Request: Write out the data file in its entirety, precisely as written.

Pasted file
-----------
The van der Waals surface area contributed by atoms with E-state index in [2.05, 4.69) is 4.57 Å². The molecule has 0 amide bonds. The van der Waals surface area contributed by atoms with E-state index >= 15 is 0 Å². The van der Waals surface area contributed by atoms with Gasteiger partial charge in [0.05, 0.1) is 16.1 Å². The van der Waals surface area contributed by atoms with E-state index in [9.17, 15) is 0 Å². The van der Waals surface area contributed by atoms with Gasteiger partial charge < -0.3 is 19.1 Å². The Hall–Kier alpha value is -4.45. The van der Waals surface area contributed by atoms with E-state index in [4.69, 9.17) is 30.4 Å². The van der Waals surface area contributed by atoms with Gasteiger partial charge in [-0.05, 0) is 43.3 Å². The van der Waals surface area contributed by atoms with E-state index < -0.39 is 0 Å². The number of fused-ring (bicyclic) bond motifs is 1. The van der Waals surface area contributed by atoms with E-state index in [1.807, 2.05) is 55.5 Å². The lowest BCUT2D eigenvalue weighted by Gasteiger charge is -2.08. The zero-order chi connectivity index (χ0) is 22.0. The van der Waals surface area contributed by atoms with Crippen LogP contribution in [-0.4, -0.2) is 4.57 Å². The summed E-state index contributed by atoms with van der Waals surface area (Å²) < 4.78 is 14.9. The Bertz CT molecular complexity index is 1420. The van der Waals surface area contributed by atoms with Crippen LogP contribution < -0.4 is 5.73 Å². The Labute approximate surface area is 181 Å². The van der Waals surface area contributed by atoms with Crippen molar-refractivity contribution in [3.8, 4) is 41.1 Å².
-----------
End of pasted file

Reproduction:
The van der Waals surface area contributed by atoms with E-state index in [2.05, 4.69) is 4.57 Å². The molecule has 0 amide bonds. The van der Waals surface area contributed by atoms with E-state index >= 15 is 0 Å². The van der Waals surface area contributed by atoms with Gasteiger partial charge in [0.05, 0.1) is 16.1 Å². The van der Waals surface area contributed by atoms with E-state index in [9.17, 15) is 0 Å². The van der Waals surface area contributed by atoms with Gasteiger partial charge < -0.3 is 19.1 Å². The Hall–Kier alpha value is -4.45. The van der Waals surface area contributed by atoms with E-state index in [4.69, 9.17) is 30.4 Å². The van der Waals surface area contributed by atoms with Gasteiger partial charge in [-0.05, 0) is 43.3 Å². The van der Waals surface area contributed by atoms with E-state index < -0.39 is 0 Å². The number of fused-ring (bicyclic) bond motifs is 1. The van der Waals surface area contributed by atoms with E-state index in [1.807, 2.05) is 55.5 Å². The lowest BCUT2D eigenvalue weighted by Gasteiger charge is -2.08. The zero-order chi connectivity index (χ0) is 22.0. The van der Waals surface area contributed by atoms with Crippen LogP contribution in [-0.4, -0.2) is 4.57 Å². The summed E-state index contributed by atoms with van der Waals surface area (Å²) < 4.78 is 14.9. The Bertz CT molecular complexity index is 1420. The van der Waals surface area contributed by atoms with Crippen LogP contribution < -0.4 is 5.73 Å². The Labute approximate surface area is 181 Å². The van der Waals surface area contributed by atoms with Crippen molar-refractivity contribution in [3.8, 4) is 41.1 Å².